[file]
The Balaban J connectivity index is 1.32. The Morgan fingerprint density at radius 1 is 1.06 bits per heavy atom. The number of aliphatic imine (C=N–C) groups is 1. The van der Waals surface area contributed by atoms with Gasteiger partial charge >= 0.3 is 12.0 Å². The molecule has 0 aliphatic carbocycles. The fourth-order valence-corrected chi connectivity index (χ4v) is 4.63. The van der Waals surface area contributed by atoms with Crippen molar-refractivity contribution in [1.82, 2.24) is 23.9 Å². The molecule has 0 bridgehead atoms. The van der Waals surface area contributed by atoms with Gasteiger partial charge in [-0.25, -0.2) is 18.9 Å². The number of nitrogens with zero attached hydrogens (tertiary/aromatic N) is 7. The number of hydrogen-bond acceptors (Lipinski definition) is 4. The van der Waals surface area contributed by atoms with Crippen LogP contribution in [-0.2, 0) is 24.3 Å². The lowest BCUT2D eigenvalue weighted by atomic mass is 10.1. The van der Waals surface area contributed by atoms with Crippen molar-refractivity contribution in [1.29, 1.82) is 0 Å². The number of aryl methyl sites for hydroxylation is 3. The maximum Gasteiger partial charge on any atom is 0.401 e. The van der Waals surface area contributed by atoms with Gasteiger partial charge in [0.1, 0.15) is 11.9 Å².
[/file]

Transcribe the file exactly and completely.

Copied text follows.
The Balaban J connectivity index is 1.32. The Morgan fingerprint density at radius 1 is 1.06 bits per heavy atom. The number of aliphatic imine (C=N–C) groups is 1. The van der Waals surface area contributed by atoms with Gasteiger partial charge >= 0.3 is 12.0 Å². The molecule has 0 aliphatic carbocycles. The fourth-order valence-corrected chi connectivity index (χ4v) is 4.63. The van der Waals surface area contributed by atoms with Crippen molar-refractivity contribution in [1.82, 2.24) is 23.9 Å². The molecule has 0 bridgehead atoms. The van der Waals surface area contributed by atoms with Gasteiger partial charge in [-0.25, -0.2) is 18.9 Å². The number of nitrogens with zero attached hydrogens (tertiary/aromatic N) is 7. The number of hydrogen-bond acceptors (Lipinski definition) is 4. The van der Waals surface area contributed by atoms with Crippen LogP contribution in [-0.2, 0) is 24.3 Å². The lowest BCUT2D eigenvalue weighted by atomic mass is 10.1. The van der Waals surface area contributed by atoms with Crippen molar-refractivity contribution in [1.29, 1.82) is 0 Å². The number of aryl methyl sites for hydroxylation is 3. The maximum Gasteiger partial charge on any atom is 0.401 e. The van der Waals surface area contributed by atoms with Gasteiger partial charge in [0.1, 0.15) is 11.9 Å².